Exploratory Testing Driven by Mind Maps with @claubs_uy (#PNSQC2021 Live Blog)
When it is applied correctly, in a targeted and purposeful manner, Exploratory Testing can be an effective and useful tool to any tester for learning, discovering new avenues of using the product (both intended and unintended), and developing additional questions for further investigation (in short, Exploratory Testing is the application of good science, IMHO).
Mind maps are a neat way to get ideas down on paper (and to be clear, paper or a whiteboard is much more my preferred method of creating them). I've worked with a few different versions on a computer but I will confess I have often struggled with using them. that's mostly a personal problem, as I know many people who are well versed and like using the software programs for mind maps.
So what do these two things have in common? I have my own thoughts on that, of course, as I think that mind maps can be a great way of organizing thoughts to create initial charters and track what I am doing as I am doing it... but what does Claudia Badell have to say about it? that's what I'm here to find out :).
In my world view, Exploratory Testing is a way to focus on learning about the system and its dependencies, ways to interact with the system, and in the process, feel out the limitations the systems may present to us and how we might be able to exploit those limitations to find potential vulnerabilities. If we are doing this by ourselves, or we are the lone tester on a team, then our exploration and a report of what we find might be sufficient. How about if we need to work with a broader team and testing is a common activity amongst the entire team? This is where lessons learned brain dumps or report is not necessarily sufficient and having an additional "information radiation" method would be warranted and desired. In this case, Mind maps and specifically online mind maps would be a good tool to share with others. Okay, deep breath, guess my paper strategy isn't going to work here, but that's fine :).
Claudia recommends building a mind map for each feature or each story, and have them contain test conditions, ideas, and variables to cover for the specific feature or story.
As we see each of these nodes created, each of those nodes could effectively be an Exploratory Testing session. For that matter, we could also create sessions for each leaf coming off of a node, such as we see below:
Now something I think could be cool (and it may be available, I just haven't used it) would be a way to attach an exported text file or image file for each leaf node. this way we could gather our notes from Exploratory test sessions and incorporate them within the mind map if desired (at least I could see that as a benefit, others mileage might vary :) ).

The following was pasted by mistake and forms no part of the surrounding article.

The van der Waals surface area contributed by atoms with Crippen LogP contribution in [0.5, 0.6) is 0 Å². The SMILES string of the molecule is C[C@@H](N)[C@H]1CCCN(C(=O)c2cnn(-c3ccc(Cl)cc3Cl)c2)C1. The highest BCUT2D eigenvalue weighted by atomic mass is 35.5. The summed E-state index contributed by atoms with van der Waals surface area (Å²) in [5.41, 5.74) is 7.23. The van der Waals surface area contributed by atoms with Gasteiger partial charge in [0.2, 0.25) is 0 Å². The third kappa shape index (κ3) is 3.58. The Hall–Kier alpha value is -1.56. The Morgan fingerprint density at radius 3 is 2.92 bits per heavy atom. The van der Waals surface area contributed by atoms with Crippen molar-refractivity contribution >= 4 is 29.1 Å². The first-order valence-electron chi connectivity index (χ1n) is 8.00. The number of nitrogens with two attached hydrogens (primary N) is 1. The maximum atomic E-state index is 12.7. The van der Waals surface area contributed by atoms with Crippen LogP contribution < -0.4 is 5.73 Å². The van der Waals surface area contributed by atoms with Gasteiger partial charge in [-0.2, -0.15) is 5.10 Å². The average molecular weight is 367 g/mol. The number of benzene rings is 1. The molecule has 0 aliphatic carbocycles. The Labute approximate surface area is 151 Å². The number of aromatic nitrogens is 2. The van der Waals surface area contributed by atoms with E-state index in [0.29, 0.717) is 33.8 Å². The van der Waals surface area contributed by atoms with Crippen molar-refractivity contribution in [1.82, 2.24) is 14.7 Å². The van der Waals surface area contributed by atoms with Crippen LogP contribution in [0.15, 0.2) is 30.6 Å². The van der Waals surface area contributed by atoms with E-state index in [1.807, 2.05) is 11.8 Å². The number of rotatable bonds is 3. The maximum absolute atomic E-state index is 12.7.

Claudia suggests the idea of a meta-language so that we have a clear understanding of how the ideas are represented. Consider this sort of like a Gherkin for Mind Maps but not necessarily that strict. The metal language doesn't just mean words, it could mean colors, symbols, images, and branching. The point, as I'm hearing it, is not so much what the meta-language is but that the org as a whole understands it so that everyone who would use it can use it.
So overall the goal of the mindmaps is to be a reference for points to start and avenues to consider for Exploratory Testing sessions. Each session will be unique but we need not reinvent the wheel every single time (as appealing as that sounds at times ;) ). Instead, the Mind Map allows us to focus on developing hypotheses, and our exploratory sessions are our experiments. the data we gather can then be included with or imported back into the mind map and now we have a collection of values we can use again later. Thus the mind map isn't just a once-and-done item. Instead, it is continually updated and reused. Cool, this is already getting me a little more excited about moving away from my preferred paper method.
One of the lessons Claudia shared is that having the ability to reference and notate a shared mind map and keep exploratory notes is that the team as a whole can improve and update the testing ideas and testing strategy (see my comments yesterday on the value of a less formal test strategy; this seems like it might fit that bill beautifully). Also, I like the idea of iteratively bumping up and adding/pruning information so that we are dealing with what is pertinent and important for each feature rather than just having an ever-growing list of busywork to deal with.
I have to admit, I entered curious and I'm leaving with a concrete plan as to how I can implement this with no permissions needed. I love when I get those, so thank you, Claudia :).